Home

What's New

Blog Post | Consumer Protection

IRS Admits Data Breach Worse Than Thought, Will Congress Do Wrong Thing Anyway? | Ed Mierzwinski

This week, the IRS has admitted that thieves accessed the personal information -- enough to allow them to take your tax refund -- of an additional 220,000 taxpayers, on top of the 114,000 reported in May. Meanwhile, we remain  concerned that Congress will use continued publicity about the Target breach and other breaches as an excuse to pass dangerous data security legislation. Dangerous? Yes, because it would only protect against limited financial identity theft harms, but eliminate stronger state protections against the harms posed by the IRS breach, the health insurance breaches and the OPM breach.

> Keep Reading
Report | WashPIRG Foundation | Consumer Protection

Mortgage and Mortgage Complaints

This is the sixth in a series of reports that review complaints to the CFPB nationally and on a state-by-state level. In this report we explore consumer complaints about mortgages, with the aim of uncovering patterns in the problems consumers are experiencing with mortgage originators and servicers.

> Keep Reading
News Release | WashPIRG Foundation | Consumer Protection

New Report: Mortgage Problems Rank #1 at CFPB for Consumer Complaints

Mortgage problems were the top source of complaints to the Consumer Financial Protection Bureau (CFPB), according to a report released by the WashPIRG Foundation. The report also found that Bank of America was the most complained about company in Washington for mortgage problems. 

> Keep Reading
News Release | WashPIRG | Transportation

Transportation Deal Wasteful, Misguided, Environmentally Irresponsible

WashPIRG is calling on state representatives to reject the transportation deal, as wasteful and full of misplaced priorities.  WashPIRG has opposed previous iterations of the transportation package because they would increase taxes to pay overwhelmingly for highway expansions that are largely unjustified, and would worsen pollution and climate change emissions – all while shortchanging funding for the repair and maintenance of our existing roads and bridges.  The deal crafted by state leaders will worsen the state of repair of Washington’s transportation system – reducing the ratio of funding to bridge repair and maintenance and doubling down on funding for questionable projects such as the Puget Sound Gateway.  

> Keep Reading
Report | WashPIRG Foundation | Public Health

Letter to Subway President and CEO Fred De Luca

A letter signed by nearly 60 public interest, medical, public health, environmental and animal welfare organizations was delivered to Subway Founder and CEO Fred DeLuca and Senior VP Suzanne Greco today, asking the restaurant giant to phase out meats produced with routine use of antibiotics (i.e. for growth promotion and disease prevention), on June 23, 2015. As the largest fast-food chains in the world, Subway’s action on this issue would help tackle the growing health crisis of antibiotic resistance. 

> Keep Reading

Pages

News Release | WashPIRG Foundation | Consumer Protection

New Report: Mortgage Problems Rank #1 at CFPB for Consumer Complaints

Mortgage problems were the top source of complaints to the Consumer Financial Protection Bureau (CFPB), according to a report released by the WashPIRG Foundation. The report also found that Bank of America was the most complained about company in Washington for mortgage problems. 

> Keep Reading
News Release | WashPIRG | Transportation

Transportation Deal Wasteful, Misguided, Environmentally Irresponsible

WashPIRG is calling on state representatives to reject the transportation deal, as wasteful and full of misplaced priorities.  WashPIRG has opposed previous iterations of the transportation package because they would increase taxes to pay overwhelmingly for highway expansions that are largely unjustified, and would worsen pollution and climate change emissions – all while shortchanging funding for the repair and maintenance of our existing roads and bridges.  The deal crafted by state leaders will worsen the state of repair of Washington’s transportation system – reducing the ratio of funding to bridge repair and maintenance and doubling down on funding for questionable projects such as the Puget Sound Gateway.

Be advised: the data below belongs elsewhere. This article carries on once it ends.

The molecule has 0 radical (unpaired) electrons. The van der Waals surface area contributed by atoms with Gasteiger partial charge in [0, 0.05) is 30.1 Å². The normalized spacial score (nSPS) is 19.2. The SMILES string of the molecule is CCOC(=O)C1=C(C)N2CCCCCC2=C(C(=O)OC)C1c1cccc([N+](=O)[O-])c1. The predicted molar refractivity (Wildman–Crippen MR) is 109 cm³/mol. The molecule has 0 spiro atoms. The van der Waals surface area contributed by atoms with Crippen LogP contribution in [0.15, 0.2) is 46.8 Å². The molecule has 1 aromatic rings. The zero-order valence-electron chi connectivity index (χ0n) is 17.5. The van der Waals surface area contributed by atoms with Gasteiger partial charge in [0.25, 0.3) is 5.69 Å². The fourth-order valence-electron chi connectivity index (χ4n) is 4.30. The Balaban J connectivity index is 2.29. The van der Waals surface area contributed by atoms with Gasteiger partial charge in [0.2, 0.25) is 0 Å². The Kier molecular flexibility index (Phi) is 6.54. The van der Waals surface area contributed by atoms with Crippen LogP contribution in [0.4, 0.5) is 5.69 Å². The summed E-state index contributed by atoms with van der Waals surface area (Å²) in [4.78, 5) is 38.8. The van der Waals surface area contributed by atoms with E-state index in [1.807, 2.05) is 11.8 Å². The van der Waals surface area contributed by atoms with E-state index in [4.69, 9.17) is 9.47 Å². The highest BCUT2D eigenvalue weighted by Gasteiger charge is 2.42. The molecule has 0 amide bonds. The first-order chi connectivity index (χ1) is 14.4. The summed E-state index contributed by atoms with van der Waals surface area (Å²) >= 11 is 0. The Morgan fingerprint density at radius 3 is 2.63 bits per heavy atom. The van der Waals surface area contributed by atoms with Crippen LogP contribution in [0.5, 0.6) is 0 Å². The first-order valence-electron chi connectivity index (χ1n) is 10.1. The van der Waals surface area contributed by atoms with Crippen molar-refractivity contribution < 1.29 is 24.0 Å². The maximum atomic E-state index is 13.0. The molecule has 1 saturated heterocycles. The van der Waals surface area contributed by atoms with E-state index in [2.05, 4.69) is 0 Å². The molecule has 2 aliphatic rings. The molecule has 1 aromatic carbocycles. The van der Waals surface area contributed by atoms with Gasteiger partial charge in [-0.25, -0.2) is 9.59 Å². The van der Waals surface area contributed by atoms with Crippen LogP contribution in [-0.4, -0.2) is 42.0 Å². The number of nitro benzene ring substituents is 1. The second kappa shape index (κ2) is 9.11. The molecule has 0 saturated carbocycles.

> Keep Reading
News Release | WashPIRG | Democracy

Sen. Durbin Offers Bill to Fight Big Money in Elections by Amplifying Voices of Small Donors

With 2016 candidates already raising record amounts from large donors for their campaigns, Sen. Durbin introduced legislation on June 10, 2015 that would empower small donors in our elections. The Fair Elections Now Act would enable more Americans to participate in the electoral process by establishing a $25 “my voice” refundable tax credit. Small contributions of less than $150 would then be matched with limited public funds at a rate of six-to-one for Senate candidates that agree to turn down big money, amplifying the voices of small donors.  

> Keep Reading
News Release | WashPIRG | Transportation

Highway Expansion Projects Stall Under Growing Scrutiny

As part of a pattern of costly highway expansion proposals stalling under increased scrutiny, a federal court in Wisconsin made history last week by forbidding the use of federal dollars to build a highway because no need had been demonstrated. The court put an abrupt halt to Governor Scott Walker’s plans to spend $146 million widening state Highway 23, holding the project ineligible for federal funding. The court cited inadequate evidence in state travel forecasts or recent traffic counts, adding doubt whether other highway expansion proposals around the country are really needed.

> Keep Reading
News Release | WashPIRG | Transportation

Sierra Club, WashPIRG Urge Legislators to Reject Both House and Senate Transportation Packages

The Washington chapter of the Sierra Club and WashPIRG are calling on state leaders to reject both the senate and house transportation committee-approved transportation revenue proposals.  Both proposed packages increase taxes to pay overwhelmingly for highway expansions that in many cases are wasteful and unjustified, and that could worsen environmental pollution and climate change emissions.  Meanwhile, they shortchange funding for the repair and maintenance of our existing roads and bridges.

> Keep Reading

Pages

Result

14,357 Young Voters Registered

Washington Bus, Washington Student Association, WashPIRG student chapters ran Washington's largest youth voter registration drive.

> Keep Reading

Keeping Toxic Chemicals Out Of Children’s Toys